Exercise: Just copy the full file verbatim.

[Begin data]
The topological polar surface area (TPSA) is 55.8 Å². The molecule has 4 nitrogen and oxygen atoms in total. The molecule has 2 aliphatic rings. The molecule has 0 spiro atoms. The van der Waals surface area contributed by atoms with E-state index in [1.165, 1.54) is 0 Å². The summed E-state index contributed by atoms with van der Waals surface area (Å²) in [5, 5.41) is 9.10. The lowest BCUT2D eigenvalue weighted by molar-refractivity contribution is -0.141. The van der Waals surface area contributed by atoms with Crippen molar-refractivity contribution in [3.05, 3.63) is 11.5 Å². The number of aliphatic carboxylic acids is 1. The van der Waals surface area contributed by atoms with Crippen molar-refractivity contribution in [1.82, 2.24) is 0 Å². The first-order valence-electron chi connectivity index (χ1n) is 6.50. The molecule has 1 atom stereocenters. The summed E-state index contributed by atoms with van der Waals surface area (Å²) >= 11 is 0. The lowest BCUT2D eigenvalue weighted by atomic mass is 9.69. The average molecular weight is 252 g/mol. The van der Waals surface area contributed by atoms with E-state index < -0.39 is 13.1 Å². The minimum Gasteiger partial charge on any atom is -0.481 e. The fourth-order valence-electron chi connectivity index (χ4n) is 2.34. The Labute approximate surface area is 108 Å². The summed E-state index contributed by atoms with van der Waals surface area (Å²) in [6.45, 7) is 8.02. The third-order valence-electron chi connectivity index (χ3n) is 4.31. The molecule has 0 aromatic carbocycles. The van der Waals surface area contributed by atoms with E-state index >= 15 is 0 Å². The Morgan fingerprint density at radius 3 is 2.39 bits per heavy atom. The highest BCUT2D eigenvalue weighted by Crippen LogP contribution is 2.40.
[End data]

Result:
The topological polar surface area (TPSA) is 55.8 Å². The molecule has 4 nitrogen and oxygen atoms in total. The molecule has 2 aliphatic rings. The molecule has 0 spiro atoms. The van der Waals surface area contributed by atoms with E-state index in [1.165, 1.54) is 0 Å². The summed E-state index contributed by atoms with van der Waals surface area (Å²) in [5, 5.41) is 9.10. The lowest BCUT2D eigenvalue weighted by molar-refractivity contribution is -0.141. The van der Waals surface area contributed by atoms with Crippen molar-refractivity contribution in [3.05, 3.63) is 11.5 Å². The number of aliphatic carboxylic acids is 1. The van der Waals surface area contributed by atoms with Crippen molar-refractivity contribution in [1.82, 2.24) is 0 Å². The first-order valence-electron chi connectivity index (χ1n) is 6.50. The molecule has 1 atom stereocenters. The summed E-state index contributed by atoms with van der Waals surface area (Å²) >= 11 is 0. The lowest BCUT2D eigenvalue weighted by atomic mass is 9.69. The average molecular weight is 252 g/mol. The van der Waals surface area contributed by atoms with E-state index < -0.39 is 13.1 Å². The minimum Gasteiger partial charge on any atom is -0.481 e. The fourth-order valence-electron chi connectivity index (χ4n) is 2.34. The Labute approximate surface area is 108 Å². The summed E-state index contributed by atoms with van der Waals surface area (Å²) in [6.45, 7) is 8.02. The third-order valence-electron chi connectivity index (χ3n) is 4.31. The molecule has 0 aromatic carbocycles. The van der Waals surface area contributed by atoms with E-state index >= 15 is 0 Å². The Morgan fingerprint density at radius 3 is 2.39 bits per heavy atom. The highest BCUT2D eigenvalue weighted by Crippen LogP contribution is 2.40.